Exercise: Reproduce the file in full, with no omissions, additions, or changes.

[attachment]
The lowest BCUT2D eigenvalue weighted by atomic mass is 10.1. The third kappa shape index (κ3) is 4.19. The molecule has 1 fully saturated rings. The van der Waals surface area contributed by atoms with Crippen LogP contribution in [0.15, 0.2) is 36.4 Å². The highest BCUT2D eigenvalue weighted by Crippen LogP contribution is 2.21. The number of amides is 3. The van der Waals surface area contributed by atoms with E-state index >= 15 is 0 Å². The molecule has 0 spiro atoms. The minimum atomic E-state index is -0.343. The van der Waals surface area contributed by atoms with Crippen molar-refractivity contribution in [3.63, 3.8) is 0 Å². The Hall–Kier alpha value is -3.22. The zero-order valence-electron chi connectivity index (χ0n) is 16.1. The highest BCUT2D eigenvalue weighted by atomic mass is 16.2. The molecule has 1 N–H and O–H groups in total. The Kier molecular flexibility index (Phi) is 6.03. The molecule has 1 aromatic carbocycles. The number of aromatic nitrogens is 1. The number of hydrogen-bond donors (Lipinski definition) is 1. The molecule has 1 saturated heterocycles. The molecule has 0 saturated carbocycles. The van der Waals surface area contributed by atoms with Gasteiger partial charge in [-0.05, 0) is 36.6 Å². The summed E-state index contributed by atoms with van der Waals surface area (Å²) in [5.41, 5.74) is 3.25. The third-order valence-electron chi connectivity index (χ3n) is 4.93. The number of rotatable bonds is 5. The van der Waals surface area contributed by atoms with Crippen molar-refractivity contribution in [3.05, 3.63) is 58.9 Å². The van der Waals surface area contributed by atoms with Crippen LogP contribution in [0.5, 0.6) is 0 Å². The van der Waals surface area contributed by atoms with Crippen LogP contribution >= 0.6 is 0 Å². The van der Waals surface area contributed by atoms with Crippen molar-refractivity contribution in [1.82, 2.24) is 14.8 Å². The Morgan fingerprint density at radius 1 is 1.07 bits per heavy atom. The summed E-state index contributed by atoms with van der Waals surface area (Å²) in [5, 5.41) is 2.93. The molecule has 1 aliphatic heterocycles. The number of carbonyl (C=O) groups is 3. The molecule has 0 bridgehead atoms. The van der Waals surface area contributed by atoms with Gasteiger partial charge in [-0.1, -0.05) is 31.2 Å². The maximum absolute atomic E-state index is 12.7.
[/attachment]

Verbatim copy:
The lowest BCUT2D eigenvalue weighted by atomic mass is 10.1. The third kappa shape index (κ3) is 4.19. The molecule has 1 fully saturated rings. The van der Waals surface area contributed by atoms with Crippen LogP contribution in [0.15, 0.2) is 36.4 Å². The highest BCUT2D eigenvalue weighted by Crippen LogP contribution is 2.21. The number of amides is 3. The van der Waals surface area contributed by atoms with E-state index >= 15 is 0 Å². The molecule has 0 spiro atoms. The minimum atomic E-state index is -0.343. The van der Waals surface area contributed by atoms with Crippen molar-refractivity contribution in [3.63, 3.8) is 0 Å². The Hall–Kier alpha value is -3.22. The zero-order valence-electron chi connectivity index (χ0n) is 16.1. The highest BCUT2D eigenvalue weighted by atomic mass is 16.2. The molecule has 1 N–H and O–H groups in total. The Kier molecular flexibility index (Phi) is 6.03. The molecule has 1 aromatic carbocycles. The number of aromatic nitrogens is 1. The number of hydrogen-bond donors (Lipinski definition) is 1. The molecule has 1 saturated heterocycles. The molecule has 0 saturated carbocycles. The van der Waals surface area contributed by atoms with Gasteiger partial charge in [-0.05, 0) is 36.6 Å². The summed E-state index contributed by atoms with van der Waals surface area (Å²) in [5.41, 5.74) is 3.25. The third-order valence-electron chi connectivity index (χ3n) is 4.93. The number of rotatable bonds is 5. The van der Waals surface area contributed by atoms with Crippen molar-refractivity contribution in [3.05, 3.63) is 58.9 Å². The van der Waals surface area contributed by atoms with Crippen LogP contribution in [0.5, 0.6) is 0 Å². The van der Waals surface area contributed by atoms with Crippen LogP contribution >= 0.6 is 0 Å². The van der Waals surface area contributed by atoms with Crippen molar-refractivity contribution in [1.82, 2.24) is 14.8 Å². The Morgan fingerprint density at radius 1 is 1.07 bits per heavy atom. The summed E-state index contributed by atoms with van der Waals surface area (Å²) in [5, 5.41) is 2.93. The molecule has 1 aliphatic heterocycles. The number of carbonyl (C=O) groups is 3. The molecule has 0 bridgehead atoms. The van der Waals surface area contributed by atoms with Gasteiger partial charge in [-0.1, -0.05) is 31.2 Å². The maximum absolute atomic E-state index is 12.7.